Rees v. Peyton
Annotate this Case
384 U.S. 312 (1966)
- Syllabus |
U.S. Supreme Court
Rees v. Peyton, 384 U.S. 312 (1966)
Rees v. Peyton
No. 321, Misc.
Decided May 31, 1966
384 U.S. 312
ON PETITION FOR WRIT OF CERTIORARI TO THE UNITED STATES
COURT OF APPEALS FOR THE FOURTH CIRCUIT
Petitioner, under federal life sentences for kidnapping, filed a habeas corpus petition in the District Court alleging that a subsequent related state murder conviction on which he was sentenced to death violated his constitutional rights. A month after petitioning this Court for certiorari to review the Court of Appeals' affirmance of the District Court's rejection of his claims, petitioner ordered counsel to withdraw the petition and forgo further legal proceedings. Petitioner's counsel advised the Court that, since evidence cast doubt on his client's mental competency, he could not conscientiously do so without a psychiatric evaluation of petitioner. A psychiatrist he retained examined Rees and pronounced him incompetent. State-selected psychiatrists were unable to examine Rees for lack of his cooperation, but doubted him insane.
Held: In aid of this Court's certiorari jurisdiction, the District Court is instructed to judicially determine Rees' competence after notice to the parties, psychiatric and other medical examinations, and such hearings as it deems suitable, and report its findings to this Court.
Following a related federal conviction and life sentences for kidnapping, United States v. Rees, 193 F.Supp. 849, Melvin Davis Rees, Jr., was convicted of murder
and sentenced to death by a state court in Virginia, and the judgment was affirmed on appeal in 1962. Rees v. Commonwealth, 203 Va. 850, 127 S.E.2d 406, cert. denied, 372 U.S. 964. Thereafter, a habeas corpus petition was filed in the United States District Court for the Eastern District of Virginia, alleging that the state court conviction had violated federal constitutional rights of Rees. The District Court rejected these claims, 225 F.Supp. 507, and the Court of Appeals for the Fourth Circuit affirmed, 341 F.2d 859. With Rees' consent, his counsel then filed in this Court on June 23, 1965, the present petition for certiorari to review the Court of Appeals' decision, and the petition is therefore properly before us for disposition.
Nearly one month after this petition had been filed, Rees directed his counsel to withdraw the petition and forgo any further legal proceedings. Counsel advised this Court that he could not conscientiously accede to these instructions without a psychiatric evaluation of Rees, because evidence cast doubt on Rees' mental competency. After further letters from Rees to his counsel and to this Court maintaining his position, counsel had Rees examined by a psychiatrist, who filed a detailed report concluding that Rees was mentally incompetent. Psychiatrists selected by the State who sought to examine Rees at the state prison found themselves thwarted by his lack of cooperation, but expressed doubts that he was insane.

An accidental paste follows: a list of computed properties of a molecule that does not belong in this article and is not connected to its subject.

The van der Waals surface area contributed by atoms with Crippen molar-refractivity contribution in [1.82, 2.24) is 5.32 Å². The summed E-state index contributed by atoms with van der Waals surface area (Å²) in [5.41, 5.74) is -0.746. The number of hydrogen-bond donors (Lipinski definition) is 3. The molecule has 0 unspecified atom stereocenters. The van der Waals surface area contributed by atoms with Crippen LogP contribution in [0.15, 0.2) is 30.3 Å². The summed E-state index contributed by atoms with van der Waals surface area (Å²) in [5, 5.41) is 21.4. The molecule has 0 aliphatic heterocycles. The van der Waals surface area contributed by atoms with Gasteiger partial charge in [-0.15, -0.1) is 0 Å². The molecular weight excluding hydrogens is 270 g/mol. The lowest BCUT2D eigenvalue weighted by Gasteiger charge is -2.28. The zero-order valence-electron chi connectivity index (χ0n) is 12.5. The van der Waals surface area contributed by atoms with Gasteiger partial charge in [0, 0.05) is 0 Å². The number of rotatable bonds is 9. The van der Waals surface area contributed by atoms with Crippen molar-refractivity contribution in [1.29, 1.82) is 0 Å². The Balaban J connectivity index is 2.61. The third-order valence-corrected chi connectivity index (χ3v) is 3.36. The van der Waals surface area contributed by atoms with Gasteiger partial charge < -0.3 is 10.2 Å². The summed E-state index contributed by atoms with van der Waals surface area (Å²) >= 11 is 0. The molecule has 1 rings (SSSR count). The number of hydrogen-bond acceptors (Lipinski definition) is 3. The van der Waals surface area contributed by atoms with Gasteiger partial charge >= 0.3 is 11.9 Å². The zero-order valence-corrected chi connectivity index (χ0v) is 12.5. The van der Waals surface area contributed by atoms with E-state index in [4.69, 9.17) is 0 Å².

Whether or not Rees shall be allowed in these circumstances to withdraw his certiorari petition is a question which it is ultimately the responsibility of this Court to determine, in the resolution of which Rees' mental competence is of prime importance. We have therefore determined that, in aid of the proper exercise of this Court's certiorari jurisdiction, the Federal District Court in which this proceeding commenced should, upon due notice to the State and all other interested parties, make a judicial
determination as to Rees' mental competence and render a report on the matter to us. While other courses have been suggested, cf. Anderson v. Kentucky, 376 U.S. 940, we think that, all things considered, the initial step should be the one just indicated. Until that step has been taken, we do not consider ourselves in a position to determine what disposition should be made of Rees' petition for certiorari.
Accordingly, we shall retain jurisdiction over the cause in this Court and direct the District Court to determine Rees' mental competence in the present posture of things, that is, whether he has capacity to appreciate his position and make a rational choice with respect to continuing or abandoning further litigation or, on the other hand, whether he is suffering from a mental disease, disorder, or defect which may substantially affect his capacity in the premises. To that end, it will be appropriate for the District Court to subject Rees to psychiatric and other appropriate medical examinations and, so far as necessary, to temporary federal hospitalization for this purpose. Cf. 18 U.S.C. §§ 4244-4245 (1964 ed.). If the State wishes to obtain additional evidence for the federal inquiry by examining Rees in its own facilities, we do not foreclose such a supplemental course of action. The District Court will hold such hearings as it deems suitable, allowing the State and all other interested parties to participate should they so desire, and will report its findings and conclusions to this Court with all convenient speed.
It is so ordered.